13. The purification material of claim 11, wherein the non-porous coating is contained on a substrate which is flexible.
14. The purification material of claim 1, wherein at least a portion of said insoluble filter material is carbon in a form selected from particles, fibers, or a combination thereof.
15. The purification material of claim 1, wherein at least a portion of said insoluble filtration material is derived from minerals containing apatites, phosphates, silicates, hydroxides, oxides or combinations thereof.
16. The purification material of claim 1, wherein the first binder is a polymer material.
17. The purification material of claim 16, wherein the first binder is a polymer material containing positive charges, negative charges, hydrogen bonding sites, or a combination thereof.
18. The purification material of claim 17, wherein the first binder is a polyelectrolyte material derived from natural polymers or modified natural polymers.
19. The purification material of claim 18, wherein the first binder is a polyelectrolyte material known as cationic starch.
20. The purification material of claim 17, wherein the first binder is a polyelectrolyte material selected from the group consisting of polyamines, polyamides, polyalcohols, polysaacharides, polyacrylamides, polyacrylates, humic acids, proteins, poly(DADMAC), Poly-DADM, polyamine-poly(DADMAC) blends, polyquartenary amines, inorganic-polyamine blends, and inorganic Poly(DADMAC) blends, cationic starch, cationic polymethylmethacrylates, copolymers of vinylimidazolium methochloride and vinylpyrrolidone, quarternized vinylpyrrolidone/dimethyl-aminoethyl-methacrylate copolymer, and polyethyleneimine.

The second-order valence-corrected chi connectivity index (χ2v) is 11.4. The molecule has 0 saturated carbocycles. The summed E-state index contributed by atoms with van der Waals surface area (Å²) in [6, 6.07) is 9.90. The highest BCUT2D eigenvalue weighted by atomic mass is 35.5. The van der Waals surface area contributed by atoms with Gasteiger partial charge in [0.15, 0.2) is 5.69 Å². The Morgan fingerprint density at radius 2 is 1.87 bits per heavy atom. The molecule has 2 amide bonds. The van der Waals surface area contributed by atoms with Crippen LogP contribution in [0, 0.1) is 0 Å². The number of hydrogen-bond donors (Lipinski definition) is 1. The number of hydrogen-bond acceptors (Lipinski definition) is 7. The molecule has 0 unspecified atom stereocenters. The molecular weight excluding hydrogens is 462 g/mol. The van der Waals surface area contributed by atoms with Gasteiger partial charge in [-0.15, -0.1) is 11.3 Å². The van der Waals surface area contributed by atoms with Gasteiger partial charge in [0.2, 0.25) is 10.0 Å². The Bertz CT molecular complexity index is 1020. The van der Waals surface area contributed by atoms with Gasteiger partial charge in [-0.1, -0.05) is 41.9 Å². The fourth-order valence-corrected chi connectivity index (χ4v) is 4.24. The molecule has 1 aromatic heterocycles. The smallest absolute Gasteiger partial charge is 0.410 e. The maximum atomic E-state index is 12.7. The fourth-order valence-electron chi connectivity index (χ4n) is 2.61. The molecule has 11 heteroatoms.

21. The purification material of claim 1, wherein the first binder is selected from the group consisting of metal hydroxides and oxides.
22. The purification material of claim 21, wherein the first binder is selected from the group containing aluminum, calcium, magnesium, iron, polyaluminum sulfates, polyaluminum chlorides, polyorganozirconates, polyorganoaluminates, polysiloxanes, polysilanes, polysilazanes, polycarbosilanes, polyborosilanes, zirconium dimethacrulate, zirconium tetramethacrylate, zirconium 2-ethylhexanoate, aluminum butoxides, aluminum diisopropoxide ethylacetoacetate, tetramethyldisiloxanes and derivatives thereof, tristrimethylsilylphosphate, and tristrimethylsiloxyboron.
23. The purification material of claim 21, wherein the first binder is a metal oxide or hydroxide derived from aluminum, calcium, magnesium, or iron.
24. The purification material of claim 1, wherein the second binder is a polymer material.
25. The purification material of claim 24, wherein the binder is a polymer melting between about 50° C. and about 500° C.
26. The purification material of claim 24, wherein the polymer is stable under sterilization conditions.
27. The purification material of claim 24, wherein said binder is selected from the group consisting of thermoplastics, polyethylene glycols or a derivative thereof, polyvinyl alcohols, polyvinylacetate, and polylactic acids.